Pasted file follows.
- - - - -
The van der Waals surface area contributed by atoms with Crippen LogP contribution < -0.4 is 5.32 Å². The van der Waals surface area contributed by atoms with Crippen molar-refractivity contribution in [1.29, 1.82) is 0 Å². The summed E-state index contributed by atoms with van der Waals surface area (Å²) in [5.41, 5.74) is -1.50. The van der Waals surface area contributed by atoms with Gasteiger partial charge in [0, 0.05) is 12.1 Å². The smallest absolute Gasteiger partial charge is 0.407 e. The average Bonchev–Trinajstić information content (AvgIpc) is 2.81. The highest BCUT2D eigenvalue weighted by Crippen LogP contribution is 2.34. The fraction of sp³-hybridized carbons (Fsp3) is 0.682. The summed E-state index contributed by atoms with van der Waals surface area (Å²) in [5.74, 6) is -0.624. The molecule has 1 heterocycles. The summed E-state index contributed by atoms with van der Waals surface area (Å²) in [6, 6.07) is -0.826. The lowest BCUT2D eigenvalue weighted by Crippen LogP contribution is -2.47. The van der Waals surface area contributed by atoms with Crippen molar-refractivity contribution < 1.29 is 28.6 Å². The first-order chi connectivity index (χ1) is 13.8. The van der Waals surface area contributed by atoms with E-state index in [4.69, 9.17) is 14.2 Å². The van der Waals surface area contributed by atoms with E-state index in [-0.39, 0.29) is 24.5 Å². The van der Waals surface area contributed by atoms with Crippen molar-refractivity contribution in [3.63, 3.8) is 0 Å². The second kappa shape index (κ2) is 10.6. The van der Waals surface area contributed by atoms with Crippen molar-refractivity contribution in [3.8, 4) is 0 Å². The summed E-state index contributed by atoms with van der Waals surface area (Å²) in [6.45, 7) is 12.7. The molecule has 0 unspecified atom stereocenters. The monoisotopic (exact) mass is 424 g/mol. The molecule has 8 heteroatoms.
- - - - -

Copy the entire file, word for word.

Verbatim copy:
The van der Waals surface area contributed by atoms with Crippen LogP contribution < -0.4 is 5.32 Å². The van der Waals surface area contributed by atoms with Crippen molar-refractivity contribution in [1.29, 1.82) is 0 Å². The summed E-state index contributed by atoms with van der Waals surface area (Å²) in [5.41, 5.74) is -1.50. The van der Waals surface area contributed by atoms with Gasteiger partial charge in [0, 0.05) is 12.1 Å². The smallest absolute Gasteiger partial charge is 0.407 e. The average Bonchev–Trinajstić information content (AvgIpc) is 2.81. The highest BCUT2D eigenvalue weighted by Crippen LogP contribution is 2.34. The fraction of sp³-hybridized carbons (Fsp3) is 0.682. The summed E-state index contributed by atoms with van der Waals surface area (Å²) in [5.74, 6) is -0.624. The molecule has 1 heterocycles. The summed E-state index contributed by atoms with van der Waals surface area (Å²) in [6, 6.07) is -0.826. The lowest BCUT2D eigenvalue weighted by Crippen LogP contribution is -2.47. The van der Waals surface area contributed by atoms with Crippen molar-refractivity contribution < 1.29 is 28.6 Å². The first-order chi connectivity index (χ1) is 13.8. The van der Waals surface area contributed by atoms with E-state index in [4.69, 9.17) is 14.2 Å². The van der Waals surface area contributed by atoms with E-state index in [-0.39, 0.29) is 24.5 Å². The van der Waals surface area contributed by atoms with Crippen molar-refractivity contribution in [3.63, 3.8) is 0 Å². The second kappa shape index (κ2) is 10.6. The van der Waals surface area contributed by atoms with Crippen molar-refractivity contribution in [3.8, 4) is 0 Å². The summed E-state index contributed by atoms with van der Waals surface area (Å²) in [6.45, 7) is 12.7. The molecule has 0 unspecified atom stereocenters. The monoisotopic (exact) mass is 424 g/mol. The molecule has 8 heteroatoms.